Discrimination Lawsuit

A discrimination lawsuit can help you recover damages after experiencing a violation of your rights. Illegal discrimination is wrong and damaging, and you have a right to take legal action against those responsible.

What is a Discrimination Lawsuit?

Discrimination is unequal treatment without a legitimate reason, and in many instances, it is illegal. If you experience unlawful discrimination, you may either file a claim with a government agency or file a private lawsuit to recover damages. In some cases, you may do both.

An example of a discrimination lawsuit is ongoing against Southwestern College in San Diego. Black employees allege that the school has consistently discriminated against them, passing them over for promotions and even using racial slurs.[1]

Should I File a Discrimination Lawsuit?

You do not have to be represented in a group to sue. If you have experienced individual discrimination based on your age, gender, sexual orientation, race, national origin, disability, or other protected factors, you may be able to file a lawsuit.

Not all instances of being treated unfairly or unequally constitute unlawful discrimination. Federal, state, and even some municipal laws outlaw particular types of discrimination in specific settings, such as employment and education. A discrimination lawyer can help you understand your situation and if filing a lawsuit is the right step.

When Should I File a Lawsuit?

If you have experienced discrimination, take action as soon as possible. Time limits, known as statutes of limitations, on discrimination lawsuits vary by state and by which law applies. You may have months, a year, or a few years before you miss the opportunity to take action.

In some cases, a lawsuit must be proceeded by a government claim. Depending on the applicable agency, you may only have a few months to do so. Talk to a lawyer as soon as you experience discrimination so they can ensure you meet all deadlines.

Who Will I Sue in a Discrimination Lawsuit?

The defendant or defendants in a discrimination lawsuit are the individuals or organizations who directly discriminated against you or should have prevented it. For instance, at work, there may be one supervisor who continually passed you over for a promotion because of your race, but the company may also be liable. They are responsible for maintaining a non-discriminatory workplace.

Other potential defendants in discrimination lawsuits include:

  • Municipal or state governments
  • A federal government agency
  • A transportation company
  • A school or university
  • A healthcare system or hospital
  • Banks and lenders
  • Landlords, rental agencies, or real estate companies

What Can I Recover in Damages?

The amount of damages awarded in discrimination cases is highly variable. There are no measurable monetary injuries in some cases, while in others, the discrimination resulted in lost job opportunities and income. Federal and state laws also limit damages in some cases.

Your lawyer can help you determine what you can claim and seek in damages if you choose to file a lawsuit. Even without monetary costs, you can seek damages for emotional suffering and anguish, embarrassment, loss of reputation, and other non-economic costs.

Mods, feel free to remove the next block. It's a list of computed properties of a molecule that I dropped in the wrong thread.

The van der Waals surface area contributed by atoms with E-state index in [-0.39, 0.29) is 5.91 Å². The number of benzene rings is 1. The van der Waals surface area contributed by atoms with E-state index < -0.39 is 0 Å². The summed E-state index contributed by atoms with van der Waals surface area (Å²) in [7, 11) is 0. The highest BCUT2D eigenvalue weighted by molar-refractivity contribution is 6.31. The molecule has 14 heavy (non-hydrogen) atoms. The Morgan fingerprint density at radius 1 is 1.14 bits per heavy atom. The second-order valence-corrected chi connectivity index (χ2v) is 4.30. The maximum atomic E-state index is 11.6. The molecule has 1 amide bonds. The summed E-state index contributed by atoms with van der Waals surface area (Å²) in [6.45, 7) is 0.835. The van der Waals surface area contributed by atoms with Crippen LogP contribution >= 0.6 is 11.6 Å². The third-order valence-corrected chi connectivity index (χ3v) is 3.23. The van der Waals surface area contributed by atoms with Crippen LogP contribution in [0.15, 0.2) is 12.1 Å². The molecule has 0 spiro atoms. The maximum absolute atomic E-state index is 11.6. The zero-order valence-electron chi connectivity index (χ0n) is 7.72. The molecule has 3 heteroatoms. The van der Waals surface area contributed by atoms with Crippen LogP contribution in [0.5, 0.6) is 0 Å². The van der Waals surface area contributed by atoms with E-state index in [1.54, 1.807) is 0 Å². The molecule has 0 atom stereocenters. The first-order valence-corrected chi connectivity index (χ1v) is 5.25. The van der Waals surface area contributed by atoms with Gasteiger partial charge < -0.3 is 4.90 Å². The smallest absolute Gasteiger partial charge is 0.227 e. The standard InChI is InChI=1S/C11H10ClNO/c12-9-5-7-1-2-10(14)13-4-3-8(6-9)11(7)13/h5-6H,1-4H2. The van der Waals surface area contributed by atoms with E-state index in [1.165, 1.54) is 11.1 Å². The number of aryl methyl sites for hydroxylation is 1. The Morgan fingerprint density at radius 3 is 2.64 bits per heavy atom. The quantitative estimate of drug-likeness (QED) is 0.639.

Particularly egregious or extreme cases of discrimination may result in punitive damages. This punishes the perpetrator and deters future discrimination. If you can prove discrimination but not any actual harm, you may still be able to recover a small amount of nominal damages.

The Steps in a Discrimination Lawsuit

A lawyer will help you through the process of filing, and hopefully winning, your discrimination lawsuit. The steps can be confusing, with many laws that may apply, so having the right lawyer is essential.

The basic steps in a discrimination lawsuit are:

  1. A government claim.
    You may have to file a claim with a government agency as your first step. Workplace discrimination, for instance, must go through the Equal Employment Opportunity Commission.[2] They may be able to resolve the issue and can also permit you to file a private lawsuit.
  2. A complaint.
    If you get permission to file or do not need to go through a government agency, your lawyer will begin the lawsuit by filing an official complaint. It outlines the allegations and notifies the defendants of charges.
  3. Discovery period.
    The complaint triggers a period of investigations of the incident, evidence collection, depositions, and sharing of information between legal teams for plaintiffs and defendants.
  4. Settlement negotiations.
    With all the information in place, your lawyer will attempt to negotiate a settlement with the defendants.
  5. A trial.
    If negotiations are not successful, you can take your case to trial where both sides argue before a jury.
  6. Appeals and collecting compensation.
    Either side can appeal the jury’s decision. If it went in your favor and the defendants appeal, it delays your recovery of damages. Your lawyer will take steps to ensure you collet compensation as quickly as possible.

If you have been the victim of discrimination, talk to a lawyer about filing a lawsuit. You may be eligible for damages if the situation cannot be resolved without official legal action.

  1. Solis, G. (2020, November 30). Lawsuit Alleges Years of Anti-Black Discrimination at San Diego Area College. Los Angeles Times.
    Retrieved from: https://www.latimes.com/california/story/2020-11-30/lawsuit-alleges-years-of-anti-black-discrimination-at-san-diego-college
  2. U.S. Equal Employment Opportunity Commission. (n.d.). How to File a Complaint.
    Retrieved from: https://www.eeoc.gov/youth/how-file-complaint